A New Deal for Europe Publication date : March 21, 2013
Michel Aglietta is an emeritus professor at the University of Paris X-Nanterre and a scientific adviser at the French Centre for Prospective Studies and International Information (CEPII) and Groupama-AM. He is the author of numerous works, many of them published by Editions Odile Jacob.
Thomas Brand is project officer in the Economics and Financial Department of the French Centre for Strategic Analyses. A graduate of the Ecole Normale Supérieure of Cachan, he is currently completing a thesis on European budgetary policies.
This book poses a burning question: is European construction still a common goal, shared by all the E.U. states and legitimised by their citizens?
Michel Aglietta and Thomas Brand propose a three-pronged reply. First, they examine the present crisis and offer a diagnosis that is both precise (they show that the euro remains a foreign currency, for cultural and institutional reasons) and original (they argue that public debt is not the cause of the European crisis). Secondly, they denounce a series of errors, committed since 2010, from austerity measures that pit citizens against one another to timorous efforts to strengthen bank balance sheets. Finally, they propose solutions closely linking reforms in European governance with a solid project for economic growth.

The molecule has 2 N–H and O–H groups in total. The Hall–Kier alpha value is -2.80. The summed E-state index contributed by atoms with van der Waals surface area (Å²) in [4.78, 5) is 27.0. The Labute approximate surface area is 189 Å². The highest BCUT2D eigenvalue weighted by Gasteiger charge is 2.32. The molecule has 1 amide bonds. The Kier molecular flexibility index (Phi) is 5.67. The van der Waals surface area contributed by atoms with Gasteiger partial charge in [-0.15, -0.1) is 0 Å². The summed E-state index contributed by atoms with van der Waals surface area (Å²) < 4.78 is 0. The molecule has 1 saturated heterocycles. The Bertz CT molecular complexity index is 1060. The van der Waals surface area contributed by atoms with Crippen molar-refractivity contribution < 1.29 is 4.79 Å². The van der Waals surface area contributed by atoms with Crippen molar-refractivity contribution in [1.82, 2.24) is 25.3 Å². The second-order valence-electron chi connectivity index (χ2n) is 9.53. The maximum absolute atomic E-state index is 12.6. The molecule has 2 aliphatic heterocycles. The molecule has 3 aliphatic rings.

A firm conviction underlies this book: the euro’s sovereignty may depend on European federalism but without a new social and economic contract Europe’s citizens will remain suspicious of all forms of federalism. Redefining the Central European Bank’s mandate and setting up a banking union are both highly necessary but also completely insufficient measures. Europe must share its industrial policies and set up common regional projects. Only then will a real European Union come into existence.
• A book that denounces many received opinions: about the causes of the European crisis, about budgetary policies, competitiveness.
• A reflection that allies detailed analyses with an unusually all-embracing viewpoint.